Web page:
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Rainforests Are Supposed to Absorb Carbon and Emit Oxygen—So Why Aren't They?

Tropical rainforests are emitting more carbon than they take in due to deforestation and loss of crucial biodiversity.

Rainforests Are Supposed to Absorb Carbon and Emit Oxygen—So Why Aren't They?
Beauchamp Falls, Great Otway National Park, Victoria. (Getty Images)

We learned in elementary school that trees are good for the atmosphere because theytake in harmful carbon dioxide (as well as carbon monoxide and sulfur dioxide) and release oxygen. Rainforests, those dense, rich, species-diverse forests, have historically been so good at this, they’ve been dubbed “the lungs of the planet.” Tropical forests store carbon,known as carbon sequestration, in their stems, leaves and roots, rather than releasing it to the atmosphere where it contributes to global warming and climate change. Unfortunately, these natural lungs appear to be losing their function, releasing more carbon dioxide into the atmosphere than they take in, according to anew study in the journal Science. Given that tropical forestsstore 25 percent of the global carbon and are home to 96 percent of the world's tree species, this new research reveals a potentially huge impact.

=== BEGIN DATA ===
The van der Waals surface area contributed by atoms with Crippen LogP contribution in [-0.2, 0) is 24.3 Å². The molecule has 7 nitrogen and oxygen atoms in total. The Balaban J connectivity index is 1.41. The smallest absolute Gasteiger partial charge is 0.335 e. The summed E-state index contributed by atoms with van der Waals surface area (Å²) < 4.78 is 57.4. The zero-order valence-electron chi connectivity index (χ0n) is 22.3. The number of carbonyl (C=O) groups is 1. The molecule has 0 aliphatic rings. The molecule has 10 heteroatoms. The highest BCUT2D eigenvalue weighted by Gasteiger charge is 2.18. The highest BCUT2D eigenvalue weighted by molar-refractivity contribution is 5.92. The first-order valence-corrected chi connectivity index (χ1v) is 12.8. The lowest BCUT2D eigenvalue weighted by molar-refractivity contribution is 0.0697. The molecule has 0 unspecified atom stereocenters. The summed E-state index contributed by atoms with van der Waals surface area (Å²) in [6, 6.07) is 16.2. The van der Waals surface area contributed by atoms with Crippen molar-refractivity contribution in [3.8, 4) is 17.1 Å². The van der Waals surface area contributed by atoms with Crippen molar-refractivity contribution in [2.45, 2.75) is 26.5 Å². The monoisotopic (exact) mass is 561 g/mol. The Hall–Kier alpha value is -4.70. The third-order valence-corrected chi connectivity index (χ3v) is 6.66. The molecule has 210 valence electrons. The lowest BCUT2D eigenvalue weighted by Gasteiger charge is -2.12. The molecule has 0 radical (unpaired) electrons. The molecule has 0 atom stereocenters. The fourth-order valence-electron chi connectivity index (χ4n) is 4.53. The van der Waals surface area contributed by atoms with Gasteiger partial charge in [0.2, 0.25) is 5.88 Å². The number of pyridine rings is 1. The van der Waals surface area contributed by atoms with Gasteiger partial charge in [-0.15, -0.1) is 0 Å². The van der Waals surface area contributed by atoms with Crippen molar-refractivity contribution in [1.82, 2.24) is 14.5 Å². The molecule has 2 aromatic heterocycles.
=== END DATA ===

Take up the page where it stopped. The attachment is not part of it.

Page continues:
After analyzing satellite imagery of Asia, Africa and the Americas, researchers determined that deforestation, in which forests are torn down and replaced with urban spaces, farms or roads, is stealing the atmosphere-purifying power of these forests. However, it’s not just the sheer loss of numbers of trees that are responsible for the shift, the researchers say, so much as it is a decline in diversity of the kinds of trees that remain.

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